moremonkeys138 said…
I noticed this too with a lot of the retired players Topps has contracts for. George Sisler is one of the most notorious 'same picture on every card' guys thanks to Topps. In 2010, they issued maybe 12 cards of him throughout the year and probably 9 of them had the same picture. I'm guessing on the numbers here but you get my drift...
hiflew said…
This is one of the many reasons why I am glad to be a collector of an expansion team. I get to avoid the glut of retired players.

The thing I hate most about it is that back when I was a kid I would have given anything to pull a Mickey Mantle or Hank Aaron or Babe Ruth from a pack. Now they are just another card (especially Mantle) which is a disservice to these great players.
Robert said…
As always

well spoken...

well illustrated...

Great post.
Fuji said…
Topps should have just made it a 15 card insert set (one card of each of the 15 players)... and made them 5x harder to pull.

The one photo/painting I pray card companies don't overuse is the Jackie Robinson sliding into home plate photo/painting, because I don't ever want to get tired of looking at his 56 Topps card.
Ross said…
Nail on head here. Frankly, I'm sick and tired of having these legends in amongst current players in current sets. The legend SPs from Topps last year was a good idea but only if getting a card of a legend had any kind of novelty left. It does not. They've completely watered down the excitement one should get from owning a Ruth or Mantle or Mays. They need to stop stop stop.

Popular posts from this blog

G.O.A.T, the '80s: 30-21

  I often call this current period of the television sports calendar the black hole of sports programming. The time between the end of the Super Bowl and the beginning of televised Spring Training baseball games is an empty void when I'm looking for something to watch on traditional television. I don't watch the NBA and the NHL on TV holds my interest for maybe a period. College basketball I can't watch until the tournament. This didn't used to be as much of a problem back when I could turn instead to my favorite sitcoms in February. Do you remember when February was "sweeps month"? (Maybe it still is, I don't know). Networks would make sure that every top show aired original episodes that month, no reruns. So you'd always have something to view during the week even when the sports scene was boring. (I know, people have multiple streaming viewing options now. But I find myself going weeks sometimes before I see something I want to view on Netflix or Am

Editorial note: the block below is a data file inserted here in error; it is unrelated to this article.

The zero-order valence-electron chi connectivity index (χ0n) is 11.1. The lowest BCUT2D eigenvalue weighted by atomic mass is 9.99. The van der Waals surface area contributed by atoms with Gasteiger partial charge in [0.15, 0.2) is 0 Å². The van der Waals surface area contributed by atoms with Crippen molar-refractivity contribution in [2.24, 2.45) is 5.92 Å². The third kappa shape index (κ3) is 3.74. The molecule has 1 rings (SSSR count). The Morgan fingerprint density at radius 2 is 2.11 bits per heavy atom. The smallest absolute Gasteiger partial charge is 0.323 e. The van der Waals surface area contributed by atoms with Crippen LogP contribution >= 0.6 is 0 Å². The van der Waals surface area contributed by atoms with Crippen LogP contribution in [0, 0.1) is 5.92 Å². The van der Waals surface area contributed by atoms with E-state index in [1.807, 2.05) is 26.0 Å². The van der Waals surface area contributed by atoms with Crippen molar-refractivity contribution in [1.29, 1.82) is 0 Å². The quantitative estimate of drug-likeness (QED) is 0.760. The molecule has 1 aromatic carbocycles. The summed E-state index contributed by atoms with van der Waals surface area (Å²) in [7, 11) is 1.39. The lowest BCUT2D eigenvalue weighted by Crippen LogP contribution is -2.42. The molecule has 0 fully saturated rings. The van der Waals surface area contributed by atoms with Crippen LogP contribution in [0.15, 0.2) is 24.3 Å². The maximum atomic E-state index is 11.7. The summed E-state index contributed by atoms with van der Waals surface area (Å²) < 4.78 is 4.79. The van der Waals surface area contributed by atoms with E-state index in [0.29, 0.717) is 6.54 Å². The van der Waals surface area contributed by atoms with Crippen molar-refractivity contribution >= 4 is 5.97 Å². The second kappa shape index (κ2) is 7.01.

The return of COMC and a ridiculous collecting quest

  For the first time in exactly a year, I received a shipment of cards from COMC last week. I wouldn't say COMC is truly back back. I did pay extra for the express shipping so I wouldn't have to wait however long we're waiting for COMC shipments these days. But the cards arrived in short fashion and it was nice to see something in the mailbox from my preferred online card site for over a decade until last year. I had waited a year to order what was in my cart. I didn't want to be one of those people who paid and then waited nine months for shipment. I mean, what if I ordered them and COMC went under? Those were the kind of questions that were floating in my head last year.   That meant that I did lose a couple of items out of my cart, but no big deal. Nothing in there was anything highly sought-after and I merely replaced whatever I lost with a new version or something else I liked. Many of my collecting interests are not high on anyone's radar, especially 2020 fli

Say hey, you guys

  One of the most significant cards in my collecting history arrived at my door today. The 1956 Topps Willie Mays card ties my formative collecting days to my current collecting existence, confirms what I believe in in this hobby, and realizes dreams from long ago I never thought possible. It also sets a couple of personal records. It is the most I've ever spent on a single card. Yet it didn't hurt my wallet nor cause any regret. In terms of a cardboard acquisition it is about as perfect as it gets. No guilt. All power and beauty. It removes a considerable road block in my quest to complete the 1956 Topps set. It was one of the Big Three that I fretted over for years. "How would I ever obtain that card?" And now it's here. I don't have to remind you that baseball legends from the 1950s (and '60s and '70s) are departing at a rapid pace. That wasn't a top consideration in landing this card. But with Willie's age (he will be 90 in May) and the way